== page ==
Beth Myerson: Yes, the new health care law will bring needed reforms
BLOOMINGTON, Ind. — The new Affordable Care Act provides both short- and long-term plans for health improvement. Its success depends on full implementation of short-term health insurance access and long-term public health elements.
Public health is the act's long-term game plan to improve health and reduce cost, because it addresses the determinants of health — those conditions that make us well or sick.
Without public health systems and programs, our sick care system will continue to grow in size and cost. This point should not be lost during our current debate on the impact of budget cuts.
ACA's short-term game plan expands health insurance access using public and market mechanisms. Important patient protections and incentives for preventive health screenings will identify leading causes of illness and death. This will lead to early and manageable treatment, resulting in healthier populations and reduced health system costs associated with late diagnosis.
Our short-term success is mediated by our system of government. States decide whether to expand insurance access for the working poor through Medicaid.
As of today, 14 states will not do so. Of note is that people in these same states have the burden of the worst health outcomes in our country. So, the jury will be out about the full extent of health benefit from reform for these Americans. Enter: the public health system.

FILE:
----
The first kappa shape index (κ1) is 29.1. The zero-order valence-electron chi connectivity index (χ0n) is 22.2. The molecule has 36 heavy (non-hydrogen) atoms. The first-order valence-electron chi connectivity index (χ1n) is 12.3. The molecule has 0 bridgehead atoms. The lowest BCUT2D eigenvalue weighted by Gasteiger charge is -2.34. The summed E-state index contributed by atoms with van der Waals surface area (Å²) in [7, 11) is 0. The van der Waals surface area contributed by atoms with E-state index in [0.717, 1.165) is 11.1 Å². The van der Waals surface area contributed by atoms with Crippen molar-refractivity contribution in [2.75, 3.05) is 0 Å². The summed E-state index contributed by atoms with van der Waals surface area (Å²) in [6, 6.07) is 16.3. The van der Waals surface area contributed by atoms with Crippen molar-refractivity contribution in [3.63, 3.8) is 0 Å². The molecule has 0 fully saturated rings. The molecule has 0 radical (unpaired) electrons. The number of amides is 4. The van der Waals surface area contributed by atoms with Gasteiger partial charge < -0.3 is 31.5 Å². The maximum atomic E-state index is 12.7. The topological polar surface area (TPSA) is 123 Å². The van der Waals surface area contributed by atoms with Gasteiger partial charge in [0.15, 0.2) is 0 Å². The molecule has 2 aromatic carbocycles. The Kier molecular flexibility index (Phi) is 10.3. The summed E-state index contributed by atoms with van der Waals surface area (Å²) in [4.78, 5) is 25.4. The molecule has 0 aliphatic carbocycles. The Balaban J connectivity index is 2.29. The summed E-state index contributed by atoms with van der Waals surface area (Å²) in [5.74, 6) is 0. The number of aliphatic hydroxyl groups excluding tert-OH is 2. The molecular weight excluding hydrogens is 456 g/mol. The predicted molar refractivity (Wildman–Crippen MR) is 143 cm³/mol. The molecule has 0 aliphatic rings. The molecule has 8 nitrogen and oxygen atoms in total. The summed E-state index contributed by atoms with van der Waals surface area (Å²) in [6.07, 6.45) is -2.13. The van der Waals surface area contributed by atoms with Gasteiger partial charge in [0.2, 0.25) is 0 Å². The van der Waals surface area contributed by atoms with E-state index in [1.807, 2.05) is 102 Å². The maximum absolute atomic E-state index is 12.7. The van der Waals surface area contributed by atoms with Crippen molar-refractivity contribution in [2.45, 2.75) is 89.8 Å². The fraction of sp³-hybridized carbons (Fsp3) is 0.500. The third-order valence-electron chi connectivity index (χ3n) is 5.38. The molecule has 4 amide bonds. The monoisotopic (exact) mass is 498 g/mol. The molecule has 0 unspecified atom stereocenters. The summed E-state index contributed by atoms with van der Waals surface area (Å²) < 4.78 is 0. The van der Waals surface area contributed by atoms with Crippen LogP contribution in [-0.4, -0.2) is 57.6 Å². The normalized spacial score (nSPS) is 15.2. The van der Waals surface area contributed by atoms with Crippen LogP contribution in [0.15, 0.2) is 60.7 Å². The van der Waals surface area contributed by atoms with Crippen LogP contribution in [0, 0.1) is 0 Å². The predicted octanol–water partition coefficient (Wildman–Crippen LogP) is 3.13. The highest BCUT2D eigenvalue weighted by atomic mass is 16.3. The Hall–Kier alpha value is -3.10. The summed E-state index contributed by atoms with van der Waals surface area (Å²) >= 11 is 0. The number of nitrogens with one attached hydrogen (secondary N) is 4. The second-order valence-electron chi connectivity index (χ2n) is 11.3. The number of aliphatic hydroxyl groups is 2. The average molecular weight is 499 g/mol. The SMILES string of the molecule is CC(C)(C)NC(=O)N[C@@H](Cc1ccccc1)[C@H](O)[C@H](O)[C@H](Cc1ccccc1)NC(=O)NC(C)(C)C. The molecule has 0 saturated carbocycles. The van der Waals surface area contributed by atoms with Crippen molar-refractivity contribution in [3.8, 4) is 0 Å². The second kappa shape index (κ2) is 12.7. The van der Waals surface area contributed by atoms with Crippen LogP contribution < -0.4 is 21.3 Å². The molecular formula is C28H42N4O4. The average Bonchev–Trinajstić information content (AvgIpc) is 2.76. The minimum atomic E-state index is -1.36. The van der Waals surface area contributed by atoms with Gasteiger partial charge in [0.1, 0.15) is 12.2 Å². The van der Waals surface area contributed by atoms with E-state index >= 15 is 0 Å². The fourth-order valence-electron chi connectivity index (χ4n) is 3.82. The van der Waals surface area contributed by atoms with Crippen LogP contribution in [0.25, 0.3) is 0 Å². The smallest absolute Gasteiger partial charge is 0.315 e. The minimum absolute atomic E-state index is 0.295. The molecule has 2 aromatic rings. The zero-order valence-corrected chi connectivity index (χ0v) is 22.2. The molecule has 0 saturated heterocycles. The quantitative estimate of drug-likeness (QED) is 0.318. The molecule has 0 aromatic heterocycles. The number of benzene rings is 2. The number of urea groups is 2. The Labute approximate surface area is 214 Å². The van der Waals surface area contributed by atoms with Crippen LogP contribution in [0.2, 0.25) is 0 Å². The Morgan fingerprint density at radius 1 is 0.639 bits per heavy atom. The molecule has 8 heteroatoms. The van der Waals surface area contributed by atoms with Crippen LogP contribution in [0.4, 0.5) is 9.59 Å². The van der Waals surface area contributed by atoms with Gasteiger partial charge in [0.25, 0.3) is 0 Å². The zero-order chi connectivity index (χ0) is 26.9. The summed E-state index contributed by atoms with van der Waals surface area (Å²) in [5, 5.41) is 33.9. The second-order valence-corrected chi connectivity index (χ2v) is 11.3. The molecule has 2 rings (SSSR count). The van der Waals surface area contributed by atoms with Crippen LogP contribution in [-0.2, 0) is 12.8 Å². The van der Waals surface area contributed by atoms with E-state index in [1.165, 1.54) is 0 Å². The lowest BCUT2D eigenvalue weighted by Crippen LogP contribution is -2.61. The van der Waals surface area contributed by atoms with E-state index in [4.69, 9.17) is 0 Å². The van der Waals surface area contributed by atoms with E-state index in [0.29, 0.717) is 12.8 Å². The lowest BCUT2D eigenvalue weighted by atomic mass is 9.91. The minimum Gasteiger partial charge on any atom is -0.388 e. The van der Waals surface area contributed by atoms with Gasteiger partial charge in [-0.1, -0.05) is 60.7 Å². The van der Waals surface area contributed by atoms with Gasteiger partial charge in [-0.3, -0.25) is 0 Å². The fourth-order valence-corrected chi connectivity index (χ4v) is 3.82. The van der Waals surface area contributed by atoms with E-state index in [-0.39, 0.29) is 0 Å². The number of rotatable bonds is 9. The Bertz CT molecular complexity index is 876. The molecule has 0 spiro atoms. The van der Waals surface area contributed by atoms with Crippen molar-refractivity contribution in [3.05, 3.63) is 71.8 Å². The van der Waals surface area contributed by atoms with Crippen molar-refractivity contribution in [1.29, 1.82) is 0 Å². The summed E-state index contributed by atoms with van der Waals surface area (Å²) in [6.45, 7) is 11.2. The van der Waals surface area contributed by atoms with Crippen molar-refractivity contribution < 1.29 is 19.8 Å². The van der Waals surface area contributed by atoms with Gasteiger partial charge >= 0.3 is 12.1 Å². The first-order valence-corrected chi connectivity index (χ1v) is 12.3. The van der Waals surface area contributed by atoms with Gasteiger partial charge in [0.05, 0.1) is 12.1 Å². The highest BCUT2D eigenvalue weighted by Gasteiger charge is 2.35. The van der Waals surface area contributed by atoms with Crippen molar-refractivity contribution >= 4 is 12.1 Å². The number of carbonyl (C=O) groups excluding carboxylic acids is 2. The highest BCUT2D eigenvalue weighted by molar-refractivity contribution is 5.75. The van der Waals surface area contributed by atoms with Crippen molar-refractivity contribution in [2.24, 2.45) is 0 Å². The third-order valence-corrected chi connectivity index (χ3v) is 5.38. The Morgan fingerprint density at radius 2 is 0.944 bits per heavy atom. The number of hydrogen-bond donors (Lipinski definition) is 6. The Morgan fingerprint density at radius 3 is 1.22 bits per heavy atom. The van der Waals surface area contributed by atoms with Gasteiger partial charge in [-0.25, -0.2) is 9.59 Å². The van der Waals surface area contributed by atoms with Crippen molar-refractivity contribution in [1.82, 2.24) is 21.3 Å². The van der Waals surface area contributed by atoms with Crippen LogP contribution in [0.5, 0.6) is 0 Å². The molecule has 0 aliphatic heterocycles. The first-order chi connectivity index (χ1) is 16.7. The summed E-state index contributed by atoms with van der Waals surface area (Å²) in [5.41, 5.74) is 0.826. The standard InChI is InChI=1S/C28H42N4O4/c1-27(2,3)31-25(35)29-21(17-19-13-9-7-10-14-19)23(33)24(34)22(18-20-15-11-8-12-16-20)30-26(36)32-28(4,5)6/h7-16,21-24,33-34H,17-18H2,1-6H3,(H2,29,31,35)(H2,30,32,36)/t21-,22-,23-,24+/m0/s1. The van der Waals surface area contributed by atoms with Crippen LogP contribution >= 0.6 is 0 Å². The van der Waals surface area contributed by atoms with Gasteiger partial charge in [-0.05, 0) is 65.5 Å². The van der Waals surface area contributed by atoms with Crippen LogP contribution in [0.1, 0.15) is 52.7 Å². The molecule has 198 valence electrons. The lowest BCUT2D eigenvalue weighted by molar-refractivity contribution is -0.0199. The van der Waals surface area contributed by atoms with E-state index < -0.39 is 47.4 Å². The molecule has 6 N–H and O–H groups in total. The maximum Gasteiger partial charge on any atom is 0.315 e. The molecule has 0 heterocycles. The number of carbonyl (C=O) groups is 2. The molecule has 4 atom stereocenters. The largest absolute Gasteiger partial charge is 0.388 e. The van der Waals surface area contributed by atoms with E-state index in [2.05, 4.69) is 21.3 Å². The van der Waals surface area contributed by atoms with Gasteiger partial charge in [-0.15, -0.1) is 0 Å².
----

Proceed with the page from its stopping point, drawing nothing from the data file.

ACA's public health system investments are historic, and bolster the safety-net health system to assure access for those estimated 24 million people who will not be granted insurance access under ACA.
Examples include community health centers, mental health centers, local health departments, family planning clinics and migrant health centers.
While health-care access is an important determinant of health, it is by far not the only one.
Let's face it. We're overweight or obese. We smoke. We eat food about which we know little, and we are sedentary.
Reducing our weight, eating well, stopping smoking and increasing activity would significantly reduce our chronic health conditions, lead to more productive lives and reduce the need for sick care.
The job of the public health system is to make these life changes easier by addressing the environmental, policy, social, community and behavioral conditions that must change in order to make healthier behaviors possible and easier.
The ACA provides unprecedented support for public health because it is the only reform component focusing on reducing demand for health care by addressing the determinants of health.
This public health game plan, however, is less certain because of our historic tenuous relationship with public health investment.
Congress threatens to eliminate the Prevention and Public Health Fund that provides grants to states and communities to reduce chronic disease, improve nutrition and increase physical activity.
The fund also strengthens the primary care safety net, prevention research centers, public health workforce, laboratory infrastructure, breast and cervical cancer screening and all the other safety-net and preventive activities that sustain population health and reduce system cost. We lose the Prevention and Public Health Fund, and we lose the health game in the long run.
Health insurance access is part of our health, but it alone cannot go the distance to assure health for all populations. Public health's preventive, systems approach to health determinants will help us win the long race toward health.
The vision of ACA — with both short and long-term game plans — will usher in the reforms America needs. We must fully invest to benefit.
Beth Myerson is an assistant professor at the Indiana University School of Public Health and national policy director of Cervical Cancer-Free America.
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